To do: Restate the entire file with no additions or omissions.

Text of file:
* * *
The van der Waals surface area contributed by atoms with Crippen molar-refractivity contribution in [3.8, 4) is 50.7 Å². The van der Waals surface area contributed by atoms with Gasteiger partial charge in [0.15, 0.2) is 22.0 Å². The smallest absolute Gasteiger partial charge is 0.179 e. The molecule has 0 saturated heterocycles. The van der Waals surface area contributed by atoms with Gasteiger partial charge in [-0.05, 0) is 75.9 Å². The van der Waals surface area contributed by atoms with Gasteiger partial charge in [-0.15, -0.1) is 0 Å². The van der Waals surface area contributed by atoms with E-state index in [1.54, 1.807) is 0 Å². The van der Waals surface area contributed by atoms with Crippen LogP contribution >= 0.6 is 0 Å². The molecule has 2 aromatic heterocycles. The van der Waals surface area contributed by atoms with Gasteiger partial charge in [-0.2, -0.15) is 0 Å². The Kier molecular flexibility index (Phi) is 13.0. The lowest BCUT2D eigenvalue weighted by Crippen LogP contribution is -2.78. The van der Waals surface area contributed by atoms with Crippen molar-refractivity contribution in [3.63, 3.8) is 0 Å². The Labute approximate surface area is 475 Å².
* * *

The van der Waals surface area contributed by atoms with Crippen molar-refractivity contribution in [3.8, 4) is 50.7 Å². The van der Waals surface area contributed by atoms with Gasteiger partial charge in [0.15, 0.2) is 22.0 Å². The smallest absolute Gasteiger partial charge is 0.179 e. The molecule has 0 saturated heterocycles. The van der Waals surface area contributed by atoms with Gasteiger partial charge in [-0.05, 0) is 75.9 Å². The van der Waals surface area contributed by atoms with Gasteiger partial charge in [-0.15, -0.1) is 0 Å². The van der Waals surface area contributed by atoms with E-state index in [1.54, 1.807) is 0 Å². The van der Waals surface area contributed by atoms with Crippen LogP contribution >= 0.6 is 0 Å². The molecule has 2 aromatic heterocycles. The van der Waals surface area contributed by atoms with Gasteiger partial charge in [-0.2, -0.15) is 0 Å². The Kier molecular flexibility index (Phi) is 13.0. The lowest BCUT2D eigenvalue weighted by Crippen LogP contribution is -2.78. The van der Waals surface area contributed by atoms with Crippen molar-refractivity contribution in [3.63, 3.8) is 0 Å². The Labute approximate surface area is 475 Å².